Posts Tagged ‘Retirees’

Social Security fund insolvent? running dry?

April 24, 2012

SOCIAL SECURITY CLOSER TO INSOLVENCY: Government says trust funds will run dry in 2033.

That was the headline over the lede [1] story this morning in my local newspaper, the Democrat and Chronicle.  Stephen Ohlemacher, the Associated Press reporter, began as follows:

Social Security is rushing even faster toward insolvency, driven by retiring baby boomers, a weak economy and politicians’ reluctance to take painful action to fix the huge retirement and disability program.

The trust funds that support Social Security will run dry in 2033—three years earlier than previously projected—the government said Monday.

There was no change in the year that Medicare’s hospital insurance fund is projected to run out of money.  It’s still 2024. … …

But then when you get to paragraph six, you learn what “running dry” means.

If the Social Security and Medicare funds ever become exhausted, the nation’s two biggest benefit programs would only collect enough money in payroll taxes to pay partial benefits.  Social Security could only cover about 75 percent of benefits, the trustees said in their annual report.  Medicare’s giant hospital fund could pay 87 percent of costs.

In other words, Social Security and Medicare will not have run out of money when the funds “run dry”.  The two programs will have used up the surplus in the Social Security and Medicare trust funds that were created by increasing payroll taxes during the Reagan administration, in anticipation of the retirement of the Baby Boom generation.  There are different ways this could be handled, including a moderate increase in the ceiling for payroll taxes.  But Social Security and Medicare will not be broke.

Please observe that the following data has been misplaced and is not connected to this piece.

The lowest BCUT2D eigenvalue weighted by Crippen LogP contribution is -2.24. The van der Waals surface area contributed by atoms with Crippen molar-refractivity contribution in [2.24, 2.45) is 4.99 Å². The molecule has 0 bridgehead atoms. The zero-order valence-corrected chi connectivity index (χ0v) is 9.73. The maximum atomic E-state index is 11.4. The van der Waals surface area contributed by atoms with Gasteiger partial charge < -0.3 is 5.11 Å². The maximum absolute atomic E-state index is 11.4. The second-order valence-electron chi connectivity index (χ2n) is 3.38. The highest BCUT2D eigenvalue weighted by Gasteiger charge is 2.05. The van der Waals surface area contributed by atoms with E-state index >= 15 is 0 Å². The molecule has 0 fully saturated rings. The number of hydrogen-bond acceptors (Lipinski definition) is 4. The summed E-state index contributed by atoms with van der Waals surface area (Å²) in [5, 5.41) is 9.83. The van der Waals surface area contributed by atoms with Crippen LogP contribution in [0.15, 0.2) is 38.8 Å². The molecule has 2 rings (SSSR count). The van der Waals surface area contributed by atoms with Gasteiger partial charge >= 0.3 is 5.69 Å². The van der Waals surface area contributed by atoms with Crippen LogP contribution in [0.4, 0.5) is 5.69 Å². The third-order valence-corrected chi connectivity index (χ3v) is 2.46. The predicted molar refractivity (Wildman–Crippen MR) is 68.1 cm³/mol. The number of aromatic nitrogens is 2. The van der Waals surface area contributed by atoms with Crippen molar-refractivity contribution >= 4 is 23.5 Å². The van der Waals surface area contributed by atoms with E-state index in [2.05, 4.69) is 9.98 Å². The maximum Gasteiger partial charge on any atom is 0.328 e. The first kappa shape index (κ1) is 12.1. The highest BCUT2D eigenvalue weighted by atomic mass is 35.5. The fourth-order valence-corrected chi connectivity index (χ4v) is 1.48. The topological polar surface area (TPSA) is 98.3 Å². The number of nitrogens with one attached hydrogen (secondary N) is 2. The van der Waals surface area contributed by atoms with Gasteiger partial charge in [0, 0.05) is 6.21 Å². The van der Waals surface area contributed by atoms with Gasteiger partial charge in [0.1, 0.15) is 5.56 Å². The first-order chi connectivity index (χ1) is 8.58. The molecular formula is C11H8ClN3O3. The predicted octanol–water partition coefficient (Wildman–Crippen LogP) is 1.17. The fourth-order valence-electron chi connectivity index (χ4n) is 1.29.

The estimated date that Social Security and Medicare will exhaust their surpluses fluctuates a great deal from year to year, depending on changes in the current state of the economic and forecasts for the future.  By some past estimates, these funds should already have been exhausted.

There is a larger issue than the amount of Treasury bonds in the Social Security trust fund.   Financial assets are not wealth, whether they be Treasury bonds, corporate stocks or bank savings certificates.  They are claims on wealth.  The real wealth is the amount of goods and services that are produced in any given year.  If the working-age population is not producing enough to support themselves and us retirees as well, that is a problem, no matter what we have in our retirement accounts or the Social Security administration has in its trust fund.

The answer is to somehow get back to a high-wage, full-employment economy, where somebody in their 50s who loses their job is not unemployable.  We need both better productivity and a more widely-shared prosperity. If a quarter of the nation’s increase in wealth is flowing to the upper 1 percent of the population, as it is now, there is not much left over for 85-year-old widows who depend on Social Security.  And if productivity increases are not keeping up with the increase in the aging population, then there is less to go around.   Of course we can improve the demographic balance by increasing the number of working-age immigrants.